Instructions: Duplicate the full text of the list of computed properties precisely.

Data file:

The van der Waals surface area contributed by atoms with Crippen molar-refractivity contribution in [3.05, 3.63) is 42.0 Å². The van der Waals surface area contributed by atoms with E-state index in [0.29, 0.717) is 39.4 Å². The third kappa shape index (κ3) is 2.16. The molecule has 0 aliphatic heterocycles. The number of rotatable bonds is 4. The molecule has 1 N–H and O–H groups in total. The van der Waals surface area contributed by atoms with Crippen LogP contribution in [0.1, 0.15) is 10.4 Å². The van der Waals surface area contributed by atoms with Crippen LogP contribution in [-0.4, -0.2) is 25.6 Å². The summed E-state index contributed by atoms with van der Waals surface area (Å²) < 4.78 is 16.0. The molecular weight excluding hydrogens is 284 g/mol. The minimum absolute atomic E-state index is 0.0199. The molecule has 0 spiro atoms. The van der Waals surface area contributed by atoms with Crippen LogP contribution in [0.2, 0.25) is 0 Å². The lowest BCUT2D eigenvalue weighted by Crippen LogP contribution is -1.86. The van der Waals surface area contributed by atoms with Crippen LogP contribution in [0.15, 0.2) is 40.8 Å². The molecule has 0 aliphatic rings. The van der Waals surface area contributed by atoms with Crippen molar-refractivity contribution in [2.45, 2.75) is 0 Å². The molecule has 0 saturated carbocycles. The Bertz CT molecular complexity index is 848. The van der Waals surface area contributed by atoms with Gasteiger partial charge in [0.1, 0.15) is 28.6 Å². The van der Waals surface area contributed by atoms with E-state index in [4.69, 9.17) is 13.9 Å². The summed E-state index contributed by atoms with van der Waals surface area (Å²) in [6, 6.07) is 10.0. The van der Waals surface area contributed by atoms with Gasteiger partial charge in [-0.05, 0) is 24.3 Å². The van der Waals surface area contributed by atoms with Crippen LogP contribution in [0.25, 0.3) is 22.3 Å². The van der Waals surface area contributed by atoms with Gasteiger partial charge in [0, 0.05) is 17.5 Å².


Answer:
The van der Waals surface area contributed by atoms with Crippen molar-refractivity contribution in [3.05, 3.63) is 42.0 Å². The van der Waals surface area contributed by atoms with E-state index in [0.29, 0.717) is 39.4 Å². The third kappa shape index (κ3) is 2.16. The molecule has 0 aliphatic heterocycles. The number of rotatable bonds is 4. The molecule has 1 N–H and O–H groups in total. The van der Waals surface area contributed by atoms with Crippen LogP contribution in [0.1, 0.15) is 10.4 Å². The van der Waals surface area contributed by atoms with Crippen LogP contribution in [-0.4, -0.2) is 25.6 Å². The summed E-state index contributed by atoms with van der Waals surface area (Å²) < 4.78 is 16.0. The molecular weight excluding hydrogens is 284 g/mol. The minimum absolute atomic E-state index is 0.0199. The molecule has 0 spiro atoms. The van der Waals surface area contributed by atoms with Crippen LogP contribution in [0.2, 0.25) is 0 Å². The lowest BCUT2D eigenvalue weighted by Crippen LogP contribution is -1.86. The van der Waals surface area contributed by atoms with Crippen LogP contribution in [0.15, 0.2) is 40.8 Å². The molecule has 0 aliphatic rings. The van der Waals surface area contributed by atoms with Crippen molar-refractivity contribution in [2.45, 2.75) is 0 Å². The molecule has 0 saturated carbocycles. The Bertz CT molecular complexity index is 848. The van der Waals surface area contributed by atoms with Gasteiger partial charge in [0.1, 0.15) is 28.6 Å². The van der Waals surface area contributed by atoms with E-state index in [4.69, 9.17) is 13.9 Å². The summed E-state index contributed by atoms with van der Waals surface area (Å²) in [6, 6.07) is 10.0. The van der Waals surface area contributed by atoms with Gasteiger partial charge in [-0.05, 0) is 24.3 Å². The van der Waals surface area contributed by atoms with Crippen LogP contribution in [0.25, 0.3) is 22.3 Å². The van der Waals surface area contributed by atoms with Gasteiger partial charge in [0, 0.05) is 17.5 Å².